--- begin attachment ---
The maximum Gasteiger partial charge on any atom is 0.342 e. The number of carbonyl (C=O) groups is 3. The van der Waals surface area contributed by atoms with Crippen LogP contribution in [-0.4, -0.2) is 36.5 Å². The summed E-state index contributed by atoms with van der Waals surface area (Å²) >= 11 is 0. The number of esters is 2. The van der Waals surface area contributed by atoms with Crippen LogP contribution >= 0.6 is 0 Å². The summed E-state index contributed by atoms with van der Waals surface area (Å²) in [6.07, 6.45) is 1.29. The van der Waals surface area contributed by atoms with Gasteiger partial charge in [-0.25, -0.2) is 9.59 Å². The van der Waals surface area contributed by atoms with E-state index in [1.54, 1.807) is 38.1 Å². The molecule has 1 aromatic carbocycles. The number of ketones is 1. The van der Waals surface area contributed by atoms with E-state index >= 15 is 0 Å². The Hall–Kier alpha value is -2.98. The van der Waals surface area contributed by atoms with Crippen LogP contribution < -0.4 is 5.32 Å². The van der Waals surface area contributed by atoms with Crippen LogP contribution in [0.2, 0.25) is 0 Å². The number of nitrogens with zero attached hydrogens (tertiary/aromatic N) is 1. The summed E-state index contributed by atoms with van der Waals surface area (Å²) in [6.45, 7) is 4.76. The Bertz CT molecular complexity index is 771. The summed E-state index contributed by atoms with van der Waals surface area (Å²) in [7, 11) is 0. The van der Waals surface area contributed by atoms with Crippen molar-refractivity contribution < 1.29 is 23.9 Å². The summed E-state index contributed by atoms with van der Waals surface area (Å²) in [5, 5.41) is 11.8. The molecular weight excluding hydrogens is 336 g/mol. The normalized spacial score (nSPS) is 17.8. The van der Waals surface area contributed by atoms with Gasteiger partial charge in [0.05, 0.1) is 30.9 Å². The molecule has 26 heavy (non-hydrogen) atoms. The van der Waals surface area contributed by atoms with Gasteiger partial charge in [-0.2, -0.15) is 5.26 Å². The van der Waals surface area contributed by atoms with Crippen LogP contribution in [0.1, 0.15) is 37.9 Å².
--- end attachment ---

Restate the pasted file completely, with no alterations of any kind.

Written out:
The maximum Gasteiger partial charge on any atom is 0.342 e. The number of carbonyl (C=O) groups is 3. The van der Waals surface area contributed by atoms with Crippen LogP contribution in [-0.4, -0.2) is 36.5 Å². The summed E-state index contributed by atoms with van der Waals surface area (Å²) >= 11 is 0. The number of esters is 2. The van der Waals surface area contributed by atoms with Crippen LogP contribution >= 0.6 is 0 Å². The summed E-state index contributed by atoms with van der Waals surface area (Å²) in [6.07, 6.45) is 1.29. The van der Waals surface area contributed by atoms with Gasteiger partial charge in [-0.25, -0.2) is 9.59 Å². The van der Waals surface area contributed by atoms with E-state index in [1.54, 1.807) is 38.1 Å². The molecule has 1 aromatic carbocycles. The number of ketones is 1. The van der Waals surface area contributed by atoms with E-state index >= 15 is 0 Å². The Hall–Kier alpha value is -2.98. The van der Waals surface area contributed by atoms with Crippen LogP contribution < -0.4 is 5.32 Å². The van der Waals surface area contributed by atoms with Crippen LogP contribution in [0.2, 0.25) is 0 Å². The number of nitrogens with zero attached hydrogens (tertiary/aromatic N) is 1. The summed E-state index contributed by atoms with van der Waals surface area (Å²) in [6.45, 7) is 4.76. The Bertz CT molecular complexity index is 771. The summed E-state index contributed by atoms with van der Waals surface area (Å²) in [7, 11) is 0. The van der Waals surface area contributed by atoms with Crippen molar-refractivity contribution < 1.29 is 23.9 Å². The summed E-state index contributed by atoms with van der Waals surface area (Å²) in [5, 5.41) is 11.8. The molecular weight excluding hydrogens is 336 g/mol. The normalized spacial score (nSPS) is 17.8. The van der Waals surface area contributed by atoms with Gasteiger partial charge in [0.05, 0.1) is 30.9 Å². The molecule has 26 heavy (non-hydrogen) atoms. The van der Waals surface area contributed by atoms with Gasteiger partial charge in [-0.2, -0.15) is 5.26 Å². The van der Waals surface area contributed by atoms with Crippen LogP contribution in [0.1, 0.15) is 37.9 Å².